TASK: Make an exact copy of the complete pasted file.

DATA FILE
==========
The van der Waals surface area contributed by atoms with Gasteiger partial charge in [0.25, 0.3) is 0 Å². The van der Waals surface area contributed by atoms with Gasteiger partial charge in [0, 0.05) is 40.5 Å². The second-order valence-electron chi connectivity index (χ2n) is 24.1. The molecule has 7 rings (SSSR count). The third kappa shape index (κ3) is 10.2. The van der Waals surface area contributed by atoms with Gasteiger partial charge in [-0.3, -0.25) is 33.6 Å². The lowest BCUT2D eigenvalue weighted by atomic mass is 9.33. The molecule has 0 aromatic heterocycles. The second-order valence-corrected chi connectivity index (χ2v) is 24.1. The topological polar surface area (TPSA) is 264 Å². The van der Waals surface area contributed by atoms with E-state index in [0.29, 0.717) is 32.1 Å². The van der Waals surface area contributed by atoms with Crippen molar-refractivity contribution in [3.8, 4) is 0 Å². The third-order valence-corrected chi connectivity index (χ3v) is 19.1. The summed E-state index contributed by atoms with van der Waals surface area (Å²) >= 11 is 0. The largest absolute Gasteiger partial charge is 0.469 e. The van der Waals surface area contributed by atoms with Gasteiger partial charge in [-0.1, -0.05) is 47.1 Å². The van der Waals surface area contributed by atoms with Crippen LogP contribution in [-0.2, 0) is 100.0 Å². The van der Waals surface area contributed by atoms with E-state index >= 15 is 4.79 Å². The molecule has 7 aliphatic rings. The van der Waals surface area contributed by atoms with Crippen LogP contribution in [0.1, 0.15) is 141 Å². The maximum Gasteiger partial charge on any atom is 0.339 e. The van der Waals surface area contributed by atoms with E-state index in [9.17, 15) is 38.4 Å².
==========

The van der Waals surface area contributed by atoms with Gasteiger partial charge in [0.25, 0.3) is 0 Å². The van der Waals surface area contributed by atoms with Gasteiger partial charge in [0, 0.05) is 40.5 Å². The second-order valence-electron chi connectivity index (χ2n) is 24.1. The molecule has 7 rings (SSSR count). The third kappa shape index (κ3) is 10.2. The van der Waals surface area contributed by atoms with Gasteiger partial charge in [-0.3, -0.25) is 33.6 Å². The lowest BCUT2D eigenvalue weighted by atomic mass is 9.33. The molecule has 0 aromatic heterocycles. The second-order valence-corrected chi connectivity index (χ2v) is 24.1. The topological polar surface area (TPSA) is 264 Å². The van der Waals surface area contributed by atoms with E-state index in [0.29, 0.717) is 32.1 Å². The van der Waals surface area contributed by atoms with Crippen molar-refractivity contribution in [3.8, 4) is 0 Å². The third-order valence-corrected chi connectivity index (χ3v) is 19.1. The summed E-state index contributed by atoms with van der Waals surface area (Å²) >= 11 is 0. The largest absolute Gasteiger partial charge is 0.469 e. The van der Waals surface area contributed by atoms with Gasteiger partial charge in [-0.1, -0.05) is 47.1 Å². The van der Waals surface area contributed by atoms with Crippen LogP contribution in [-0.2, 0) is 100.0 Å². The van der Waals surface area contributed by atoms with E-state index >= 15 is 4.79 Å². The molecule has 7 aliphatic rings. The van der Waals surface area contributed by atoms with Crippen LogP contribution in [0.1, 0.15) is 141 Å². The maximum Gasteiger partial charge on any atom is 0.339 e. The van der Waals surface area contributed by atoms with E-state index in [9.17, 15) is 38.4 Å².